Robert: It's no good tossing out the patriarchy, because it's valuable. Again, it's a matter of the right thing, at the wrong level.
Bert: Gregory Max Vogt wrote a book Return to Father: Archetypal Dimensions of the Patriarchy. (order on-line) He writes of a need for a homologos patriarchy. He talks, for example, of the patriarch as the architect, the builder. It seems to me you and he are talking about the same thing, not to throw out the patriarchy, but to recognize its value and put it on its own proper level.
Robert: That's right. The patriarchy is not male. It becomes tyranny if the man thinks he has to be the leader as a matter of right.
Bert: In this era of new choices for women and women's liberation, I wonder if we aren't seeing women stepping into patriarchal power modes.
Robert: That's right. They're stepping into these roles as men are retreating and becoming wimpish. I grew up in a family like that. My mother ruled, and my father said, "yes." That's very common-almost a stereotype for post-World War II marriages. She was quick, sharp and decisive, and he was moody and depressed.
Bert: In your book you said one of the factors that was important to you in finding your Spirit was your Godfather.
Robert: Yes. That's a good subject. We need it. I wouldn't have made it without a Godfather and a Godmother.
Bert: I'm wondering how this fits in with a subject we hear a lot about these days, mentoring.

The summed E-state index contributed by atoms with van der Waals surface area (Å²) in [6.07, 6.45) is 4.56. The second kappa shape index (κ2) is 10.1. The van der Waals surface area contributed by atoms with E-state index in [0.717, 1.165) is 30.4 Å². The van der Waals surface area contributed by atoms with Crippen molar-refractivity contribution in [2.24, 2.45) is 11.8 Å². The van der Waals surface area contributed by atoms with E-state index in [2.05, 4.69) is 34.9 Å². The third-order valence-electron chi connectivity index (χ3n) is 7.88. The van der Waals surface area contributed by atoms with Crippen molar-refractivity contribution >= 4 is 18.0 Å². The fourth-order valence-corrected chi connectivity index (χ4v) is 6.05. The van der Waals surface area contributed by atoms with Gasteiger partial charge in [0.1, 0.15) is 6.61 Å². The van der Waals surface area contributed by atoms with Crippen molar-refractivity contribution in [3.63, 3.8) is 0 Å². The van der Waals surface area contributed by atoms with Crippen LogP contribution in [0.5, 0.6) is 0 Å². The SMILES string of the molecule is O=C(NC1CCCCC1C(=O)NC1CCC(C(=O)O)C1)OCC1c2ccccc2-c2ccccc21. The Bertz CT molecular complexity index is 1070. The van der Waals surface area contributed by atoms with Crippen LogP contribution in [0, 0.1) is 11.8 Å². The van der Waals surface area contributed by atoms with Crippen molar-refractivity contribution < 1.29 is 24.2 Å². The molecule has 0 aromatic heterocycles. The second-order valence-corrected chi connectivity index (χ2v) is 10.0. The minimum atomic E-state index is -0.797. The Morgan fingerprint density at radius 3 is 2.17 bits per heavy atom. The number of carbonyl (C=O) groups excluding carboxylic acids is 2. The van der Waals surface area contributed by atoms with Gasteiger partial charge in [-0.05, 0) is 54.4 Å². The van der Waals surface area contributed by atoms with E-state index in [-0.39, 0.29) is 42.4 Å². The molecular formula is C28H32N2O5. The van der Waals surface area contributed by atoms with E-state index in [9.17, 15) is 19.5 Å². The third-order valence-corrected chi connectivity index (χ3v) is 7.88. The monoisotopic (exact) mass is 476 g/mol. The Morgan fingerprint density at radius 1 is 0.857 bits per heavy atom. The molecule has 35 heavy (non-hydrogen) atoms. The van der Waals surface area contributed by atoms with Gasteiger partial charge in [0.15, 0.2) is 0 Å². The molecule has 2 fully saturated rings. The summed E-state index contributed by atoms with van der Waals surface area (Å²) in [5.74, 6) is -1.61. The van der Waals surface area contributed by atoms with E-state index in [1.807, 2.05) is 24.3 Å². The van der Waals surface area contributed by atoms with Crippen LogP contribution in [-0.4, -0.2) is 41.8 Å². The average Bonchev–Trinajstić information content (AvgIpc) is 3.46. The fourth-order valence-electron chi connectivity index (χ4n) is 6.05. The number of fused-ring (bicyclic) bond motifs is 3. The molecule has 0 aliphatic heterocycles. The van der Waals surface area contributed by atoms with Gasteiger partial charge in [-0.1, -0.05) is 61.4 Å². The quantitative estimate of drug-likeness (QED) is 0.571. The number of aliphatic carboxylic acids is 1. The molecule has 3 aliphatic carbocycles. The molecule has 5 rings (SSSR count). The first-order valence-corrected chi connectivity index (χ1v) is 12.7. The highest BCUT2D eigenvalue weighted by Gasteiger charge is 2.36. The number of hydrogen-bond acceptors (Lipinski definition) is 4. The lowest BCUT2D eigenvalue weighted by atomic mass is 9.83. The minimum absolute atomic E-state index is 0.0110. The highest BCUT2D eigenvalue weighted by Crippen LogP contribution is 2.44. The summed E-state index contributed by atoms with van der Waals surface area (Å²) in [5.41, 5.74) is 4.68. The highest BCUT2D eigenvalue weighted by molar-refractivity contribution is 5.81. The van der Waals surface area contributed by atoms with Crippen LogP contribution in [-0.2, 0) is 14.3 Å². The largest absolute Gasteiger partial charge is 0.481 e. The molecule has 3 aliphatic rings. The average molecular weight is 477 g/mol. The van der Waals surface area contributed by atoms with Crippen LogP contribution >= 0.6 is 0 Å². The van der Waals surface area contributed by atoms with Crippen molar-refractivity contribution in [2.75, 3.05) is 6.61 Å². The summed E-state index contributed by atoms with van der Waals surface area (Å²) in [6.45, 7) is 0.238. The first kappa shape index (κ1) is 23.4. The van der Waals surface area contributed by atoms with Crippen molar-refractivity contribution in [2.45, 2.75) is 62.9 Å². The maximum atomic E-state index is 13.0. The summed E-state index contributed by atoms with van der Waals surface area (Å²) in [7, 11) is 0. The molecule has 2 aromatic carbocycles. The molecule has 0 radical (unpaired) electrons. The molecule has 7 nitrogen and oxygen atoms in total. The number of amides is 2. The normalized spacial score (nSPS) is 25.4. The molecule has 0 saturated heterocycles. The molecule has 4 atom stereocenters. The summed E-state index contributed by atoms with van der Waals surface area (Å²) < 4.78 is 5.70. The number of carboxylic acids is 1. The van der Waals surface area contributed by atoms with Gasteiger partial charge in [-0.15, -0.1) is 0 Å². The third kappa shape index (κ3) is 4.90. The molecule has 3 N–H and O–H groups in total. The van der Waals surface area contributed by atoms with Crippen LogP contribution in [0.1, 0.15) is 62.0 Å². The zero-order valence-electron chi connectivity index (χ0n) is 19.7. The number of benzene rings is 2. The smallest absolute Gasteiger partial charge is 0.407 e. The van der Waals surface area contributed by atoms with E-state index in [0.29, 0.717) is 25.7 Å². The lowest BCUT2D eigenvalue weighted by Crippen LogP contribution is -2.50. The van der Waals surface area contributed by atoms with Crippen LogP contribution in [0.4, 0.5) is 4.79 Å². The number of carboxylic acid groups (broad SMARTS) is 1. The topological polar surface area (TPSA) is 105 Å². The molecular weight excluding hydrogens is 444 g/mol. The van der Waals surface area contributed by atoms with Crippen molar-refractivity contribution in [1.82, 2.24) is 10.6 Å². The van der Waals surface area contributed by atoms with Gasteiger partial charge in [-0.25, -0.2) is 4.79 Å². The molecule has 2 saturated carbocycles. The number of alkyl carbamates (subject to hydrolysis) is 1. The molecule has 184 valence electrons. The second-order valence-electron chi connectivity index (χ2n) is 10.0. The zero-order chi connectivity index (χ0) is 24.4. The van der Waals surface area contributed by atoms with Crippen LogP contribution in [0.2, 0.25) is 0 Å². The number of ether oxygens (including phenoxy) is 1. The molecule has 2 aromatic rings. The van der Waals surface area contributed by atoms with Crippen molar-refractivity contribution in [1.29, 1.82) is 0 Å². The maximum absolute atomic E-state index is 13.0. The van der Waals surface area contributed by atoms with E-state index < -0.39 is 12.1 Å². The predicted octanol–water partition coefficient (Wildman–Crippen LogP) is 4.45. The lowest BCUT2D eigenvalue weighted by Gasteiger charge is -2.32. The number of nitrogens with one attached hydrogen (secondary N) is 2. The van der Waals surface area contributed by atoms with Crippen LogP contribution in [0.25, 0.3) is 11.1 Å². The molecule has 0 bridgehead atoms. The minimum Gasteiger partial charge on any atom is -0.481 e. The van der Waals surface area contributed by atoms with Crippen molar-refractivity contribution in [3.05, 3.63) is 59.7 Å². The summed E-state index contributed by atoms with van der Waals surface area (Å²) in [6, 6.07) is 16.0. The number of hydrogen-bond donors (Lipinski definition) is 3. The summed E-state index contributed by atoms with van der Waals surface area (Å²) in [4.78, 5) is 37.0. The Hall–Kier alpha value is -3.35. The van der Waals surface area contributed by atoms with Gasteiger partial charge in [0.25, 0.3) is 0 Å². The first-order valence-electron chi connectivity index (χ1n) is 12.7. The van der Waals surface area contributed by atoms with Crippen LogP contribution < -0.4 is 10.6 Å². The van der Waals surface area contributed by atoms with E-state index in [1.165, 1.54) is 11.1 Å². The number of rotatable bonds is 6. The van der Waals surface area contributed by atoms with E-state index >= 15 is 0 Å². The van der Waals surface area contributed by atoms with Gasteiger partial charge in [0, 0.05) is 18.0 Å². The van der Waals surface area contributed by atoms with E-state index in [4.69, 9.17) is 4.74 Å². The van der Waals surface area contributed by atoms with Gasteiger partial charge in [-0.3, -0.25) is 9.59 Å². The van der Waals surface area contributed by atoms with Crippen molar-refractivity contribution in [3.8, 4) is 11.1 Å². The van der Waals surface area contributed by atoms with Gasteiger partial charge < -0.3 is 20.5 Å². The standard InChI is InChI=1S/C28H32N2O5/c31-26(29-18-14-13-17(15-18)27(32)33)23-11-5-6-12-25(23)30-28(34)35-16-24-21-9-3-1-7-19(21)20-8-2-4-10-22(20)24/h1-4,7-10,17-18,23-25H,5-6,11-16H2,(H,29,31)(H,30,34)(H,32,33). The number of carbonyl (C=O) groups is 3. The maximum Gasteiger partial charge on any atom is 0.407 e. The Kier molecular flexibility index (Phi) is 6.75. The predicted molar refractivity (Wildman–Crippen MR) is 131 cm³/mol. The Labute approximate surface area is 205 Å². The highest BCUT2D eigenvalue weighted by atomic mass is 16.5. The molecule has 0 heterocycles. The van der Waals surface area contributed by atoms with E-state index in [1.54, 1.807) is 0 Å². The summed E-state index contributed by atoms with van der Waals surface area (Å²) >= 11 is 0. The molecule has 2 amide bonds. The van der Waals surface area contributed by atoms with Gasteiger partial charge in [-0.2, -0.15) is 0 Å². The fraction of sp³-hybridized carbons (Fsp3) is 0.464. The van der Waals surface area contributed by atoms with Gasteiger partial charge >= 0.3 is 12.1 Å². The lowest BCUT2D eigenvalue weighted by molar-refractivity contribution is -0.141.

Robert: Yes, those are different terms for the same thing.
Bert: That's an issue that I see in Men's Work-40- or 50-year-old guys talking about not having had a father or a mentor in their own lives, and I wonder if they're mentoring younger men.
Robert: Not unless they've had a Godfather or mentor in their own lives.
Bert: You mean it's too hard to do, if you haven't been mentored in your own life?
Robert: But it's still a good idea. I'd like to go to somebody and consciously make such a agreement with a big, strong masculine guy who never gets tired. I'd say, "I'm not very good at physical masculinity. My body doesn't work very well. Will you carry that energy for me?" A form of hero-worship, only consciously done. To do that, one would have to find out what he wants, then ask someone else to be the outer carrier of that characteristic.
You may remember that in my book I mention going to a man and asking him if he would be a reincarnation of God for me. It's an Indian custom. You have the right to go to another person and ask him to be a reincarnation of God for you. You then treat the person that way, and he or she indeed becomes a presence of God on earth. I needed it. I asked for it, and I got it. One has to have the courage and the ability to ask.
Bert: On another subject, you were just up at this year's Redwood Men's Center conference on new directions in male psychology. How did that go?
Robert: Oh, beautifully. We had such a good time! There was a good quality of feeling, and a lot of intelligent, thoughtful discussion. That's what it was for, and it worked.
Bert: What did you have to say to the men?
Robert: I lectured on Goethe's Faust. We talked earlier about the medieval and the modern mind. Faust is the best road map for modern mentality that we have. But hardly anybody has read Faust. It's very complex. I like to talk about it, but I haven't yet been able to put it into simple terms.